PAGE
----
FITCURVE can deal only with the case of equal standard deviation for the two components. The parameters β and γ represent the strength of a spectrographic signal in each component, excluding the background. The
SENSE option is ignored for Gaussian curves.
FPROBABILITY options are as for the
FIT directive, and
SELECTION differs only because
FITCURVE caters only for the Normal distribution.
You can constrain the exponential and rational curves to pass through a given point. The
ORIGIN option specifies a value for the response variate corresponding to a zero value of the explanatory variate; to specify the response for another value of the explanatory variate you would need to modify the explanatory variate beforehand.
Another way of constraining the curves is by setting the
CONSTANT option to omit the constant term. This parameter represents an asymptote of each curve. To constrain the asymptote to be other than 0, you should put the value that you require into every element of the variate in the
OFFSET option of the
MODEL directive. The constant cannot be omitted from the Gompertz fitted with
SENSE=left, nor (for any curve) if the origin is constrained, nor if parallel curves are fitted.
You can use the
WEIGHTS option of the
MODEL directive to supply a variate of weights for the units. You can also supply a symmetric matrix of weights, for example to allow for covariances between units. However, if the model contains an explanatory factor, pairs of units with different factor levels must have zero covariances.
You can modify a model fitted by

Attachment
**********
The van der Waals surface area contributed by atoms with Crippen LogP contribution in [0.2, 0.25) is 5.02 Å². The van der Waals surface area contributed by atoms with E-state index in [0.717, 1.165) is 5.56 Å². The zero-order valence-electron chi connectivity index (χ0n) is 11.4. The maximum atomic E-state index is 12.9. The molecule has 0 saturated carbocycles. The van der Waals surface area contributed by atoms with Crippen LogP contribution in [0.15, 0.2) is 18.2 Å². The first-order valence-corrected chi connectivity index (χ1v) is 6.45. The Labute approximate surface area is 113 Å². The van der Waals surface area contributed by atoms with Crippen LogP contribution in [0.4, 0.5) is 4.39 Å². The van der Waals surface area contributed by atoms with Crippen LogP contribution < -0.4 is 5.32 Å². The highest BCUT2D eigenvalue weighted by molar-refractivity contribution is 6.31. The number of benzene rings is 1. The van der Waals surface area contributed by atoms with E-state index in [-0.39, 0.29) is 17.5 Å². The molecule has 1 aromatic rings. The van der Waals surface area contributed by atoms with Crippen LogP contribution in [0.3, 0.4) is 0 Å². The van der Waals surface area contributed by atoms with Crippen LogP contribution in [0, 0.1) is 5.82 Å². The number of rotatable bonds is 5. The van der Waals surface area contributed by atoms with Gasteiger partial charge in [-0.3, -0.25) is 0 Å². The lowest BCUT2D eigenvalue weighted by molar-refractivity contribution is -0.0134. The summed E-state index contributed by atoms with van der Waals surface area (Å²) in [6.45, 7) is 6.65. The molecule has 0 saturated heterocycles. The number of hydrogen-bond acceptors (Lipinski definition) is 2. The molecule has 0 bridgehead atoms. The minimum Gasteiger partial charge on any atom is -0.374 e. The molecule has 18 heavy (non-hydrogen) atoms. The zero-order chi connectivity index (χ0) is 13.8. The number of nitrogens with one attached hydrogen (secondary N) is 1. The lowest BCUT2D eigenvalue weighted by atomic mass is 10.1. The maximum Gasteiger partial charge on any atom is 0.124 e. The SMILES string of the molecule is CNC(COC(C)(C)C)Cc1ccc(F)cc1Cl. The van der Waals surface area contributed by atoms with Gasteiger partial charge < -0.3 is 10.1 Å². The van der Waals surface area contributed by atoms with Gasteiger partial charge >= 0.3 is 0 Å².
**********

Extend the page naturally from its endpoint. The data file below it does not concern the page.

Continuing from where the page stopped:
FITCURVE by using the
SWITCH directives as for models fitted by the
FIT directive, provided the alterations produce a model that would be allowed in
FITCURVE: that is, it must contain one variate, or one variate and one factor, or one variate and one factor and their interaction. The
NONLINEAR options of the
SWITCH directives have the same effect as the
NONLINEAR option of
FITCURVE. Thus you can compare curves between groups of a factor, assessing for example whether they are parallel. The
accumulated setting of the
RDISPLAY directive can be used to display further output following
FITCURVE, and results can be copied into Genstat data structures using the
You can restrict the units that Genstat will use for fitting the curve by putting a restriction on the response or offset variates (defined by the
MODEL directive), or on the explanatory variate or factor in the
FITCURVE statement. However, you are not allowed to have different restrictions on the different vectors.
Commands for: Regression analysis.
" Example FITC-1: Fit an exponential curve Sugar beet does not grow well if the soil is deficient in phosphate. An experiment with 16 plots having a range of soil phosphate levels provides measurements of weight of beet, %sugar in the beet and soil phosphate level." FILEREAD [NAME='%gendir%/examples/FITC-1.DAT'] Beetwt,%sugar,SoilP " Calculate the yield of sugar, and draw a graph." CALCULATE Sugar = Beetwt * %sugar / 100 DGRAPH [WINDOW=3; KEYWINDOW=0] Sugar; SoilP " Fit an exponential model relating sugar yield to phosphate level. The model is Sugar = A + B * R**Phosphate which is equivalent to Sugar = A + B * EXP(K * Phosphate) with R = EXP(K). The parameterization with R is used because it is more stable." MODEL Sugar FITCURVE [CURVE=exponential; PRINT=model,estimates] SoilP " Display a summary of the model." RDISPLAY [PRINT=summary] " The first four units are very influential: without them, there is little information about the curvature of the model." " Display the fitted curve." RGRAPH [TITLE='Saxmundham RII 1969'; GRAPHICS=high]] " Check whether there is an additional trend with phosphate." FITCURVE [CURVE=lexponential] SoilP " The extra parameter, C, is very small and certainly not statistically significant. This result suggests that no extra phosphate fertilizer need be applied for sugar beet if soil phosphorus is above about 15 ppm, in the weather conditions prevailing in Suffolk in 1969."